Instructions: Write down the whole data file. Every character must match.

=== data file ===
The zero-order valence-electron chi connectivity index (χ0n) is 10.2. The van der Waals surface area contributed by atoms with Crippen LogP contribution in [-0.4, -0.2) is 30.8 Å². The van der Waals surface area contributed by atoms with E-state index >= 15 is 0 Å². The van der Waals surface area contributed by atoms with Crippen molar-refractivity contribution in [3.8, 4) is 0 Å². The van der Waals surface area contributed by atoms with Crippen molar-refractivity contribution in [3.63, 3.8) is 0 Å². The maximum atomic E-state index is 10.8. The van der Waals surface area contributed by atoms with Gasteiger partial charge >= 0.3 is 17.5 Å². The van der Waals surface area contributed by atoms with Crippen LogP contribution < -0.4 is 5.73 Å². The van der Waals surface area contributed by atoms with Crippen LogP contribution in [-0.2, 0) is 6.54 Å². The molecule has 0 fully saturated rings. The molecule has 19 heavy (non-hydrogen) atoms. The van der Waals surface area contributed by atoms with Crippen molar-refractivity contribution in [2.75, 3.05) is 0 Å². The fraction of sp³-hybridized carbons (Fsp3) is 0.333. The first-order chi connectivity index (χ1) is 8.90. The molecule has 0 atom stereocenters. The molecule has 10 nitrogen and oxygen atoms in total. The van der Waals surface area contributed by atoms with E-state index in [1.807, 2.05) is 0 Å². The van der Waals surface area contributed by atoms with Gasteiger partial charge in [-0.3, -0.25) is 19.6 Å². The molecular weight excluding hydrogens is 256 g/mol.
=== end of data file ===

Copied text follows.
The zero-order valence-electron chi connectivity index (χ0n) is 10.2. The van der Waals surface area contributed by atoms with Crippen LogP contribution in [-0.4, -0.2) is 30.8 Å². The van der Waals surface area contributed by atoms with E-state index >= 15 is 0 Å². The van der Waals surface area contributed by atoms with Crippen molar-refractivity contribution in [3.8, 4) is 0 Å². The van der Waals surface area contributed by atoms with Crippen molar-refractivity contribution in [3.63, 3.8) is 0 Å². The maximum atomic E-state index is 10.8. The van der Waals surface area contributed by atoms with Gasteiger partial charge >= 0.3 is 17.5 Å². The van der Waals surface area contributed by atoms with Crippen LogP contribution < -0.4 is 5.73 Å². The van der Waals surface area contributed by atoms with Crippen LogP contribution in [-0.2, 0) is 6.54 Å². The molecule has 0 fully saturated rings. The molecule has 19 heavy (non-hydrogen) atoms. The van der Waals surface area contributed by atoms with Crippen molar-refractivity contribution in [2.75, 3.05) is 0 Å². The fraction of sp³-hybridized carbons (Fsp3) is 0.333. The first-order chi connectivity index (χ1) is 8.90. The molecule has 0 atom stereocenters. The molecule has 10 nitrogen and oxygen atoms in total. The van der Waals surface area contributed by atoms with E-state index in [1.807, 2.05) is 0 Å². The van der Waals surface area contributed by atoms with Gasteiger partial charge in [-0.3, -0.25) is 19.6 Å². The molecular weight excluding hydrogens is 256 g/mol.